Nominated for the Best Actress Oscar, Bette Davis clearly deserved the prize for what many consider her greatest performance, a sublime show of her versatility transforming outwardly and inwardly from a belittled underling to a vibrant, hearty young woman with the world at her feet. As her ever-knowledgeable and understanding psychiatrist Dr. Jaquith, Claude Rains makes a superb foil for Davis’ early problems and later enthusiasms. Paul Henreid is a gentle and loving romantic figure for Davis as Jerry Durrance while Ilka Chase and Bonita Granville are a most convincing mother-daughter pairing as Charlotte’s acerbic but ultimately caring relatives. Gladys Cooper makes an unforgettable impression as Charlotte’s gorgon mother, spiteful and full of haughty displeasure at a daughter who can do nothing to please her. In smaller roles, Franklin Pangborn is most entertaining as the ship’s purser, Mary Wickes gets a lot of mileage out of her dynamic nurse Dora Pickford, and Lee Patrick has a couple of good scenes as a shipboard acquaintance of Charlotte’s who fills her in on Jerry’s unhappy marriage. John Loder is woodenness personified as Charlotte’s stuffy fiancé Elliot Livingston.
3D Rating: NA
The film’s original theatrical 1.37:1 aspect ratio is faithfully presented. Taken from a 4K digital transfer, the standard definition image is solid as a rock with no problems handling the tweed suits and striped shirts and ties that make up much of the wardrobe in the movie. Grayscale is excellent with bright, clean whites and rich black levels. A couple of rampant and noticeable hairs have not been digitally scrubbed, but otherwise there are no signs of age-related scratches, dirt, or debris. The movie has been divided into 19 chapters.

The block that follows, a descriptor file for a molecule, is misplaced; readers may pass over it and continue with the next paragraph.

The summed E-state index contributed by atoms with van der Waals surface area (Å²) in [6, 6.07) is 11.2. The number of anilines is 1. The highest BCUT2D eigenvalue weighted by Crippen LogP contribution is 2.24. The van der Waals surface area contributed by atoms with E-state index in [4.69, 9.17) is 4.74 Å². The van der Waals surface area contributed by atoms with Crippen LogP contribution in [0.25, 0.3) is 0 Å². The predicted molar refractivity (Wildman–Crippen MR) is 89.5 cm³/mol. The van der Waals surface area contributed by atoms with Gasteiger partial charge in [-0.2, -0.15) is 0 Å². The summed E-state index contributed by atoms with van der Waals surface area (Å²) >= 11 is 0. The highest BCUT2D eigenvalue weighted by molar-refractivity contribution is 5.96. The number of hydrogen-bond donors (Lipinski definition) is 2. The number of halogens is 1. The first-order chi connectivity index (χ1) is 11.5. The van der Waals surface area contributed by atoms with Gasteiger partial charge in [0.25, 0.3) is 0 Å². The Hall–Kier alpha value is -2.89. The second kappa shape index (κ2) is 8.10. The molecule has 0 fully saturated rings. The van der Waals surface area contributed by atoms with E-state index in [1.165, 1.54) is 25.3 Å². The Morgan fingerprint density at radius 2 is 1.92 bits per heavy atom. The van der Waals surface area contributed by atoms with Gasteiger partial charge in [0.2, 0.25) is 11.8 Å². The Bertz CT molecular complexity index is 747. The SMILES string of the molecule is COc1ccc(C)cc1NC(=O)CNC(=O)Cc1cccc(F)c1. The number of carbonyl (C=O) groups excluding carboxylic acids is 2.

The Dolby Digital 1.0 sound mix is typical of its era, but the presentation is first-rate. The sound is clear and strong throughout with dialogue that is crystal clear and which has been mixed dynamically with Max Steiner’s Oscar-winning score and the various sound effects. There are no problems at all with hiss, pops, flutter, and crackle.
Special Features: 4.5/5
The film and the first interview are on the set’s first DVD. The rest of the bonuses are on a second DVD in the case.
Bette Davis Interview (53:35): the star spends almost an hour solo with Dick Cavett in 1971 discussing many aspects of her life and career in a lively and entertaining interview that’s worth multiple views.
Paul Henreid Interview (4:05): the famous actor and director shares memories with interviewer Jim Brown about making both his memorable 1942 films: Now, Voyager and Casablanca.
Farran Smith Nehme Interview (31:19): the film critic offers a brief bio of star Bette Davis and then presents a video analysis of the movie.
Larry McQueen Interview (10:56): the costume historian discusses the importance of designer Orry-Kelly’s costumes in assisting Bette Davis in establishing her character amid dramatic changes throughout the movie.
Jeff Smith Select Audio Commentary (26:56): the music historian details the various award-winning Max Steiner themes which delineate characters and relationships throughout the movie.
Lux Radio Theatre (45:42, 49:23): two different radio interpretations of the story: the 1943 version starring Ida Lupino and Paul Henreid and the 1946 version with Bette Davis and Gregory Peck.
Enclosed Booklet: in addition to information on the cast and crew and the audio and video transfer, the booklet offers 33 pages of stills, an essay on the movie by scholar Patricia White, and a 1937 reflection on her perception of her job as an actress by Bette Davis.
A great movie melodrama from the Golden Age of Hollywood, Irving Rapper’s Now, Voyager is one of the jewels in the Warner Brothers treasure trove of memorable films. Because their quantity of review product was low, Criterion could only offer me their DVD package for review, but even in standard definition, the film’s luminous cinematography shines beautifully, and the package is abetted with a strong selection of worthwhile and interesting bonus material. Highly recommended!